Sen. John McCain, R-Ariz., speaks to reporters at the Capitol in Washington, Wednesday, June 4, 2014.
J. Scott Applewhite/AP Photo

A legend in his own mind

The only thing worse than a policymaker who’s nearly always wrong is a misguided policymaker who falsely believes he’s always right. Take Sen. John McCain (R-Ariz.), for example, reflecting on the credibility he and Sen. Lindsey Graham (R-S.C.) still pretend to enjoy.
McCain said that Paul, Rubio and Cruz all come to him for foreign policy advice and that he’s not surprised that Republicans still lean on him for his views. McCain said his advice is still popular among Republicans because lawmakers are looking to be led by “who’s highly regarded” – and that means the two amigos.
 
“We have had long experience and haven’t been wrong,” McCain said.
I honestly had every intention of avoiding McCain content for a while, but seeing the Arizona Republican boast about his track record and credibility is a bit too much to take.
 
Two weeks ago, for example, McCain complained about the prisoner swap that freed an American POW despite having already endorsed the exact same plan. After getting caught, McCain falsely accused his critics of “lying.” He then suggested the detainees were “responsible for 9/11,” which didn’t make any sense.
 
Soon after, the senator told a national television audience, “We had literally no casualties there in Iraq during the last period after the surge was over.” That’s ridiculously untrue.
 
McCain then argued that militants holding prisoners don’t kill Americans, followed by the senator leaving policy briefings before they’re done so he can repeat false talking points for the cameras.
 
McCain then demanded that the suspected ringleader of the 2012 attack in Benghazi be brought to Guantanamo Bay, telling reporters, “It’s where we put terrorists when we apprehend them.” In reality, (a) that’s not even close to being true; (b) sending Abu Khattala to the detention facility probably wouldn’t be legal, and (c) McCain doesn’t seem to remember his own position, which is that the Guantanamo prison be closed.
 
McCain is convinced he hasn’t “been wrong”? These are just the more notable mistakes from the last two weeks.
 
The senator’s track record is all the more appalling when considered in its entirety. As Rachel noted on the show a couple of days ago, following another round of McCain interviews on U.S. policy in Iraq, “Let the record show, John McCain was wrong about Iraq and the war in Iraq, in almost every way that a person can be wrong about something like that. He was wrong about Saddam having weapons. He was wrong about how long the war would take. He was wrong about how big the war would be. He famously said that as far as he was concerned, he thought that maybe Saddam sent the anthrax attacks. John McCain was wrong about whether there might ever be any trouble between Sunnis and Shia in Iraq.”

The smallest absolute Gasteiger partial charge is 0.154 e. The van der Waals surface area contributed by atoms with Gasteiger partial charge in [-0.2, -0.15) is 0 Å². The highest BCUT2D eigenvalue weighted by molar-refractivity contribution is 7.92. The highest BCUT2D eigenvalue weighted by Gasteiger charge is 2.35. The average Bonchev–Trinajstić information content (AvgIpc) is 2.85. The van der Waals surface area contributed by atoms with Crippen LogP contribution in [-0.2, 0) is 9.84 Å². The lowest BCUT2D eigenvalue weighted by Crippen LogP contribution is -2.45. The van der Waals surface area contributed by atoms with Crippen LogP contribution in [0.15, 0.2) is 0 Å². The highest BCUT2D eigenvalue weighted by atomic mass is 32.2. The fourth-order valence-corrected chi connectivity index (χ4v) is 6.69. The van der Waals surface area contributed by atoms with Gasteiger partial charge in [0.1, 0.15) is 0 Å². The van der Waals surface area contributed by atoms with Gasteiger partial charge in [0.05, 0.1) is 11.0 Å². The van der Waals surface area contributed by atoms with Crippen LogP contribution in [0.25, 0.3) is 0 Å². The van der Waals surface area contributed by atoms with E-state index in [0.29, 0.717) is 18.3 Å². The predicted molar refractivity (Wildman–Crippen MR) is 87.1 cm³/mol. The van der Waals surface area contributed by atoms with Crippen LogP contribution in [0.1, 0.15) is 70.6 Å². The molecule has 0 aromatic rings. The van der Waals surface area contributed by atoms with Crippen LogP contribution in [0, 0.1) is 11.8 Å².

What’s more, following up on a post from last week, our pals at “All in with Chris Hayes” did a nice job last night pulling together some of the evidence documenting how wrong McCain has been about U.S. policy in Iraq.
Of course, this is a small sampling. I’m also reminded of this Frank Rich piece from 2009.

[McCain] made every wrong judgment call that could be made after 9/11. It’s not just that he echoed the Bush administration’s constant innuendos that Iraq collaborated with Al Qaeda’s attack on America. Or that he hyped the faulty W.M.D. evidence to the hysterical extreme of fingering Iraq for the anthrax attacks in Washington. Or that he promised we would win the Iraq war “easily.” Or that he predicted that the Sunnis and the Shiites would “probably get along” in post-Saddam Iraq because there was “not a history of clashes” between them.

What’s more mortifying still is that McCain was just as wrong about Afghanistan and Pakistan. He routinely minimized or dismissed the growing threats in both countries over the past six years, lest they draw American resources away from his pet crusade in Iraq.

Two years after 9/11 he was claiming that we could “in the long term” somehow “muddle through” in Afghanistan. (He now has the chutzpah to accuse President Obama of wanting to “muddle through” there.) Even after the insurgency accelerated in Afghanistan in 2005, McCain was still bragging about the “remarkable success” of that prematurely abandoned war. In 2007, some 15 months after the Pakistan president Pervez Musharraf signed a phony “truce” ceding territory on the Afghanistan border to terrorists, McCain gave Musharraf a thumb’s up. As a presidential candidate in the summer of 2008, McCain cared so little about Afghanistan it didn’t even merit a mention among the national security planks on his campaign Web site.

He takes no responsibility for any of this.

Let’s also not forget this Maddow Show segment from November 2012, in which Rachel explained, “Even if you’re just in Congress, even if you’re just the opposition, you need to know what you’re talking about. You need to have a basic level of competence. And doing what John McCain says is not a reasonable substitution for basic competence on this subject. Pick somebody else.”
Remember, there are two main angles here. The first is that McCain’s track record on his signature issue is genuinely atrocious. But the second is that McCain remains absolutely convinced of his own self-righteous credibility. When he boasts that he and his closest ally “haven’t been wrong,” this isn’t the punchline to a ridiculous joke; he actually means it.
 
Dana Milbank asked this morning whether anyone is still listening to McCain. It’s tempting to also ask why anyone should.
 

Foreign Policy, Iraq and John McCain

A legend in his own mind